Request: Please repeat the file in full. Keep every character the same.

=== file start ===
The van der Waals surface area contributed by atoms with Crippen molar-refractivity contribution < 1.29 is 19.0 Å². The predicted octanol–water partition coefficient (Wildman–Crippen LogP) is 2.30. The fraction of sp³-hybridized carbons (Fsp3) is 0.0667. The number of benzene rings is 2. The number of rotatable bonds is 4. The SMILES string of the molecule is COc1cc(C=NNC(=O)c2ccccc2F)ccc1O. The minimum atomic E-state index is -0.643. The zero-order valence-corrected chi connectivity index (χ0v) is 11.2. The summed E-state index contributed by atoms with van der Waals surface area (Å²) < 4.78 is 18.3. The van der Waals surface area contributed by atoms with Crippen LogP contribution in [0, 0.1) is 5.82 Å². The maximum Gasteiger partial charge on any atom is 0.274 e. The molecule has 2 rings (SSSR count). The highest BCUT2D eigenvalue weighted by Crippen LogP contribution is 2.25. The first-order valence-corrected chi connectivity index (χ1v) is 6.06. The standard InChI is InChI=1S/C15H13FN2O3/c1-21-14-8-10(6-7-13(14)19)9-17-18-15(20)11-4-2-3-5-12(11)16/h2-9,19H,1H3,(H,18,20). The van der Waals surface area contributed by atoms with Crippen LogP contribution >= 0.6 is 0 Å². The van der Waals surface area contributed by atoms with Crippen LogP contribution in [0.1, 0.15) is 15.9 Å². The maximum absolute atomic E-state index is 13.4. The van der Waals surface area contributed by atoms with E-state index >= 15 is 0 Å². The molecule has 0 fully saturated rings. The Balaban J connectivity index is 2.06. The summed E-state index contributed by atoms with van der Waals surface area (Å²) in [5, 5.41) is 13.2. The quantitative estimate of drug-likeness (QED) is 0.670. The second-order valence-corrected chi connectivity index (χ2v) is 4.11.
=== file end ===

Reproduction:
The van der Waals surface area contributed by atoms with Crippen molar-refractivity contribution < 1.29 is 19.0 Å². The predicted octanol–water partition coefficient (Wildman–Crippen LogP) is 2.30. The fraction of sp³-hybridized carbons (Fsp3) is 0.0667. The number of benzene rings is 2. The number of rotatable bonds is 4. The SMILES string of the molecule is COc1cc(C=NNC(=O)c2ccccc2F)ccc1O. The minimum atomic E-state index is -0.643. The zero-order valence-corrected chi connectivity index (χ0v) is 11.2. The summed E-state index contributed by atoms with van der Waals surface area (Å²) < 4.78 is 18.3. The van der Waals surface area contributed by atoms with Crippen LogP contribution in [0, 0.1) is 5.82 Å². The maximum Gasteiger partial charge on any atom is 0.274 e. The molecule has 2 rings (SSSR count). The highest BCUT2D eigenvalue weighted by Crippen LogP contribution is 2.25. The first-order valence-corrected chi connectivity index (χ1v) is 6.06. The standard InChI is InChI=1S/C15H13FN2O3/c1-21-14-8-10(6-7-13(14)19)9-17-18-15(20)11-4-2-3-5-12(11)16/h2-9,19H,1H3,(H,18,20). The van der Waals surface area contributed by atoms with Crippen LogP contribution >= 0.6 is 0 Å². The van der Waals surface area contributed by atoms with Crippen LogP contribution in [0.1, 0.15) is 15.9 Å². The maximum absolute atomic E-state index is 13.4. The van der Waals surface area contributed by atoms with E-state index >= 15 is 0 Å². The molecule has 0 fully saturated rings. The Balaban J connectivity index is 2.06. The summed E-state index contributed by atoms with van der Waals surface area (Å²) in [5, 5.41) is 13.2. The quantitative estimate of drug-likeness (QED) is 0.670. The second-order valence-corrected chi connectivity index (χ2v) is 4.11.